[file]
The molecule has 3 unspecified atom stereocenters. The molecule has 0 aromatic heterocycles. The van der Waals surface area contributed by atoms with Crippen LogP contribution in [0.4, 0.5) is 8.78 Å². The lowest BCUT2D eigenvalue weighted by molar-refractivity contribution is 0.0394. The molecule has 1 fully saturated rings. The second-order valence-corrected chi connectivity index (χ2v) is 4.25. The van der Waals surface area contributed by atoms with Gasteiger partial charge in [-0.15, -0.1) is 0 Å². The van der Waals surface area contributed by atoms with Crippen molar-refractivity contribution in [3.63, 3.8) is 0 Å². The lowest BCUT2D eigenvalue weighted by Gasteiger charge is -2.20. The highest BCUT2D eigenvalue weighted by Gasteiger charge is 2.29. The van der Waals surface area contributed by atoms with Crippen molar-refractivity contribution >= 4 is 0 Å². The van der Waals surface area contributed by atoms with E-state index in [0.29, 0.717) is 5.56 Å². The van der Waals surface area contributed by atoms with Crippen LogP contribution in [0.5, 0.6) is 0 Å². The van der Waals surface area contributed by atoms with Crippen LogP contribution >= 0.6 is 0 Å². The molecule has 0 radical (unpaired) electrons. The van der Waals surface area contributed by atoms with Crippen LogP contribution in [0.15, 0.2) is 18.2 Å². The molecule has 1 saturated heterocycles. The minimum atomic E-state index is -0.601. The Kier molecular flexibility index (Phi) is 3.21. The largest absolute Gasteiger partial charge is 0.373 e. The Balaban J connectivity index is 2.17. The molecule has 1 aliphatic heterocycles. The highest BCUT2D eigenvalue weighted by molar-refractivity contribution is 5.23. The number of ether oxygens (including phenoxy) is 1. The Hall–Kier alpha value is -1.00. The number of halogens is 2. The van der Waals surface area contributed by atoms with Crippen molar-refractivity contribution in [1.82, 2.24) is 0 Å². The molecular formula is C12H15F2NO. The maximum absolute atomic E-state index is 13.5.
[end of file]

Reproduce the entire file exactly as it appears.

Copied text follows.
The molecule has 3 unspecified atom stereocenters. The molecule has 0 aromatic heterocycles. The van der Waals surface area contributed by atoms with Crippen LogP contribution in [0.4, 0.5) is 8.78 Å². The lowest BCUT2D eigenvalue weighted by molar-refractivity contribution is 0.0394. The molecule has 1 fully saturated rings. The second-order valence-corrected chi connectivity index (χ2v) is 4.25. The van der Waals surface area contributed by atoms with Gasteiger partial charge in [-0.15, -0.1) is 0 Å². The van der Waals surface area contributed by atoms with Crippen molar-refractivity contribution in [3.63, 3.8) is 0 Å². The lowest BCUT2D eigenvalue weighted by Gasteiger charge is -2.20. The highest BCUT2D eigenvalue weighted by Gasteiger charge is 2.29. The van der Waals surface area contributed by atoms with Crippen molar-refractivity contribution >= 4 is 0 Å². The van der Waals surface area contributed by atoms with E-state index in [0.29, 0.717) is 5.56 Å². The van der Waals surface area contributed by atoms with Crippen LogP contribution in [0.5, 0.6) is 0 Å². The van der Waals surface area contributed by atoms with Crippen LogP contribution >= 0.6 is 0 Å². The molecule has 0 radical (unpaired) electrons. The van der Waals surface area contributed by atoms with Crippen LogP contribution in [0.15, 0.2) is 18.2 Å². The molecule has 1 saturated heterocycles. The minimum atomic E-state index is -0.601. The Kier molecular flexibility index (Phi) is 3.21. The largest absolute Gasteiger partial charge is 0.373 e. The Balaban J connectivity index is 2.17. The molecule has 1 aliphatic heterocycles. The highest BCUT2D eigenvalue weighted by molar-refractivity contribution is 5.23. The number of ether oxygens (including phenoxy) is 1. The Hall–Kier alpha value is -1.00. The number of halogens is 2. The van der Waals surface area contributed by atoms with Crippen molar-refractivity contribution in [1.82, 2.24) is 0 Å². The molecular formula is C12H15F2NO. The maximum absolute atomic E-state index is 13.5.